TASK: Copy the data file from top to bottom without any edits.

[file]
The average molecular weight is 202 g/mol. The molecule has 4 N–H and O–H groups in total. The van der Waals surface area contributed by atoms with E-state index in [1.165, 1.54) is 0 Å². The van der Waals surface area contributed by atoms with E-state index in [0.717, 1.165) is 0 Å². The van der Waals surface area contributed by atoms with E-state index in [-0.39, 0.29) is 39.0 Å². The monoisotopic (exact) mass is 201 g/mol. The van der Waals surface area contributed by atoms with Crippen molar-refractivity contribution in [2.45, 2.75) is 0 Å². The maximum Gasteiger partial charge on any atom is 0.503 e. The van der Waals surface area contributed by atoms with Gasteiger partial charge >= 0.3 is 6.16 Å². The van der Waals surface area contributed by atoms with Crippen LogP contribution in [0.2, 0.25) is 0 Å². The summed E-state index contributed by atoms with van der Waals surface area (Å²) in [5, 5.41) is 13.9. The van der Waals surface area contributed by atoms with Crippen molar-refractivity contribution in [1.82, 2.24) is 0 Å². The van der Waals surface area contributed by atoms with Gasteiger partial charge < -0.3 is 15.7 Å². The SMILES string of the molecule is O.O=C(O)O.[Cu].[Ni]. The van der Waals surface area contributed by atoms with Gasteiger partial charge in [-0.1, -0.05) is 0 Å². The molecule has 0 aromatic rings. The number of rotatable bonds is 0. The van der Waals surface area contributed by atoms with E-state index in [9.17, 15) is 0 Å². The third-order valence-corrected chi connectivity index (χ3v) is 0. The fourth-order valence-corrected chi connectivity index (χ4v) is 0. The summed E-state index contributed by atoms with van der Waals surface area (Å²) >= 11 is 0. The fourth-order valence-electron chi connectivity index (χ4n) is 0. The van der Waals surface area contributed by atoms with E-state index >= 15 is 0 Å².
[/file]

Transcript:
The average molecular weight is 202 g/mol. The molecule has 4 N–H and O–H groups in total. The van der Waals surface area contributed by atoms with E-state index in [1.165, 1.54) is 0 Å². The van der Waals surface area contributed by atoms with E-state index in [0.717, 1.165) is 0 Å². The van der Waals surface area contributed by atoms with E-state index in [-0.39, 0.29) is 39.0 Å². The monoisotopic (exact) mass is 201 g/mol. The van der Waals surface area contributed by atoms with Crippen molar-refractivity contribution in [2.45, 2.75) is 0 Å². The maximum Gasteiger partial charge on any atom is 0.503 e. The van der Waals surface area contributed by atoms with Gasteiger partial charge >= 0.3 is 6.16 Å². The van der Waals surface area contributed by atoms with Crippen LogP contribution in [0.2, 0.25) is 0 Å². The summed E-state index contributed by atoms with van der Waals surface area (Å²) in [5, 5.41) is 13.9. The van der Waals surface area contributed by atoms with Crippen molar-refractivity contribution in [1.82, 2.24) is 0 Å². The van der Waals surface area contributed by atoms with Gasteiger partial charge < -0.3 is 15.7 Å². The SMILES string of the molecule is O.O=C(O)O.[Cu].[Ni]. The van der Waals surface area contributed by atoms with Gasteiger partial charge in [-0.1, -0.05) is 0 Å². The molecule has 0 aromatic rings. The number of rotatable bonds is 0. The van der Waals surface area contributed by atoms with E-state index in [9.17, 15) is 0 Å². The third-order valence-corrected chi connectivity index (χ3v) is 0. The fourth-order valence-corrected chi connectivity index (χ4v) is 0. The summed E-state index contributed by atoms with van der Waals surface area (Å²) >= 11 is 0. The fourth-order valence-electron chi connectivity index (χ4n) is 0. The van der Waals surface area contributed by atoms with E-state index >= 15 is 0 Å².